Frager Factor

Friday, February 24, 2012

Apple Inc. (NASDAQ:AAPL) Now at $525: What Say You Now, Mr. Schilling?

A flashback from when I first discussed Apple on Frank Schilling's blog on October 25, 2007.

Even more significant is today's announcement from P&G CEO Bob McDonald: Company Will Shift Money to Digital, Reduce Headcount and Use More Multibrand Promotions to save $10 BILLION!-

YEP, because The Frager Creative Group was the world's first virtual ad agency relying on nothing but Apple computers and award-winning Madison Ave freelance talent working from geographically dispersed locations we offered these benefits to our clients like Ricoh and Alcatel in 1990 and posted the archival video on YouTube to prove it! I

In the video I say "Working digitally we can move fast from approved concept to finished film and store all of the elements to re purpose again as digital assets when needed."

And now P&G Chairman-CEO Bob McDonald gets that too. He told analysts today that "Procter & Gamble Co. will cut costs totaling more than $10 billion over the next five years, including $1 billion in external marketing spending and a reduction of more than 5,700 jobs in non-manufacturing areas including marketing."

Can Apple and cloud computing be part of the plan?

You bet.

And that's also what's driving the high stakes stampede for the last remaining supplies of premium generic domain names too.

Well imagine what one can do with a 20 year advantage on working with Apple and all the library of assets I've built. I know what untapped power there is that you can only understand when you use it. As the Navy will be doing and as Enterprises everywhere will be doing soon.

$1000 is my lowest low expectation for AAPL shares and it may happen this year.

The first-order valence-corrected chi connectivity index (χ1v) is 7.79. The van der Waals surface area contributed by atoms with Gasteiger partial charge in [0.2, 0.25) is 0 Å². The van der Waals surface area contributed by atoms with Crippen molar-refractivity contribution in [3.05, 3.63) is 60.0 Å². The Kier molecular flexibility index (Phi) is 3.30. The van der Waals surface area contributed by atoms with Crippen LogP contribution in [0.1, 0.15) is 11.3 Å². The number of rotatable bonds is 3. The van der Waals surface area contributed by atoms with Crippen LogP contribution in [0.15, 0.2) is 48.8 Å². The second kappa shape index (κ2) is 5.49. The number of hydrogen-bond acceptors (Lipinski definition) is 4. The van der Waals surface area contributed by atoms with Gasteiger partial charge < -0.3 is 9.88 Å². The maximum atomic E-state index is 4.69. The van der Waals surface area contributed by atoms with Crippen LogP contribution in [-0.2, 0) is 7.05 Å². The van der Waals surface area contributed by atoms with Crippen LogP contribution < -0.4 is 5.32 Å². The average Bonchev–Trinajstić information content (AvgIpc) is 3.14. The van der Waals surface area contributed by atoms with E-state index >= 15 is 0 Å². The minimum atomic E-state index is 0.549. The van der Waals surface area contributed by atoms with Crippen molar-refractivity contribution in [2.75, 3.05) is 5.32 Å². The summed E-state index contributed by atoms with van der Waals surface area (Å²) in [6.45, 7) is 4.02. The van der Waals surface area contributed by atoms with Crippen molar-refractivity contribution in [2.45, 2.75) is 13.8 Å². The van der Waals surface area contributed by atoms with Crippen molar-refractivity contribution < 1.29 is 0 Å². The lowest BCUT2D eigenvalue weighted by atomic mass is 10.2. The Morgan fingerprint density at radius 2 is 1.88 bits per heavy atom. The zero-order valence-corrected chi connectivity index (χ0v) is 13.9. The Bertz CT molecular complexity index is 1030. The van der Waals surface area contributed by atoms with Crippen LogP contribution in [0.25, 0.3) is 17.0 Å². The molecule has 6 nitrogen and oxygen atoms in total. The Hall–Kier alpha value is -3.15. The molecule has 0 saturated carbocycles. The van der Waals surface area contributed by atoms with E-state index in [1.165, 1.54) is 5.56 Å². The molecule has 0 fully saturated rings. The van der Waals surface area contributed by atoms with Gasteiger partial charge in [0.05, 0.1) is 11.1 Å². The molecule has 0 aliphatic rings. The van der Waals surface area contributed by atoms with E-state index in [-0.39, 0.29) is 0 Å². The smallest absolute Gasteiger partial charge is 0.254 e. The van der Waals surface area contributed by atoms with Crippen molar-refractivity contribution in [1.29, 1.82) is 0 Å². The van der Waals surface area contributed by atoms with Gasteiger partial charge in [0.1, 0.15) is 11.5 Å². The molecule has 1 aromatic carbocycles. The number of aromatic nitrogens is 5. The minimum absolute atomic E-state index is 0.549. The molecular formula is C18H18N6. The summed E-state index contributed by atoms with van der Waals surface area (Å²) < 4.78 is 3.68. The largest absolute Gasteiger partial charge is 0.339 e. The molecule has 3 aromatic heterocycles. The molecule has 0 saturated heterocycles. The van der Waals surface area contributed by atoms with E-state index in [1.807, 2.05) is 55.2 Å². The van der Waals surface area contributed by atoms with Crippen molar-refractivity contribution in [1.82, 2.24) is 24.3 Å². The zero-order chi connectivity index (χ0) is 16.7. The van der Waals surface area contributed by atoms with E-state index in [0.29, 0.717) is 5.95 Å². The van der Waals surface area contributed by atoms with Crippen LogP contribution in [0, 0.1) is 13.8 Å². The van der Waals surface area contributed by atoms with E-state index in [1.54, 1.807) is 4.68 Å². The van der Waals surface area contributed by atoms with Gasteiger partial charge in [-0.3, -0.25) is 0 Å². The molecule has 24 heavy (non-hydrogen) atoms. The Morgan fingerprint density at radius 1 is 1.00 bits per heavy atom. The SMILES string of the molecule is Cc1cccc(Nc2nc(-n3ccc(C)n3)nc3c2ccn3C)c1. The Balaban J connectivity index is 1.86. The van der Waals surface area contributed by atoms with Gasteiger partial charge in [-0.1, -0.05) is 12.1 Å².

Our video looks so old and dated but not when you realize P&G has taken 20 years to get what we did back then:

Apple to realize Frager Factor's $1000 forecast sooner rather than later

– With a market value of about $460 billion, Apple is worth more than Google, Goldman Sachs, General Motors, Ford, Starbucks and Boeing combined.
– Apple is now worth almost twice as much as Microsoft (about $258 billion) and more than twice as much as Google ($198 billion).
– It is also worth more than twice as much as General Electric (about $202 billion), I.B.M. (about $224 billion) or Wal-Mart ($212 billion).
– Apple — ranked 35th in the Fortune 500, which is based on annual sales — is worth eight times as much as the company just below it on the Fortune list (Boeing, at about $56.5 billion). Its value is 20 times as much as the company just above it (Medco Health Solutions, about $23.4 billion).

And over at Fortune‘s Apple blog, Philip Elmer-DeWitt compiles an amusing list of things that Apple is now worth more than:

– The gross domestic product of Sweden ($458 billion)
– All the gold in the Federal Reserve, and then some. ($350 billion)
– All the illegal drugs in the world, and then some ($321 billion)
– Six and a half years of global coffee consumption ($70 billion/year)
– More than six years of U.S. beef consumption ($74 billion/year)
– More than five U.S. Civil Wars ($74-$84 billion each)
– More than 2.5 Apollo space programs ($145-$170 billion apiece)
– Three times the entire U.S. clothing industry ($150 billion)
– Fourteen National Football Leagues ($33 billion for all the teams combined)

And now look at these first time buyers coming online:

As if to underscore Apple (AAPL) CFO Peter Oppenheimer's claim that "nearly all" Fortune 500 companies "approve and support" iPhones on their networks, three major purchase orders came to light this week:

Halliburton announced that over the next year the oil services company will be "transitioning" from Research in Motion's (RIMM) BlackBerry platform to "smartphone technology via the iPhone." A spokesperson told AppleInsider that about 4,500 Halliburton employees currently carry BlackBerries.

NOAA, the National Atmospheric and Oceanic Administration, is also dumping its BlackBerries, according The Loop's Jim Dalrymple, and replacing them with iPhones and iPads. The agency's 2011 budget was $5.6 billion.

The U.S. Air Force may buy as many as 18,000 iPads to lighten the load of flight crews, according to a Bloomberg report. The purchase order would be one of the military's biggest -- if not the biggest -- order of computer tablets to date.

PS. And just so I won't be the only forward thinker to be embarrassed by archive video- Check out Monte Cahn explaining domains to a TV station

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About The Author: Owen Frager is an Internet marketing expert ready to help take your company to the next level.

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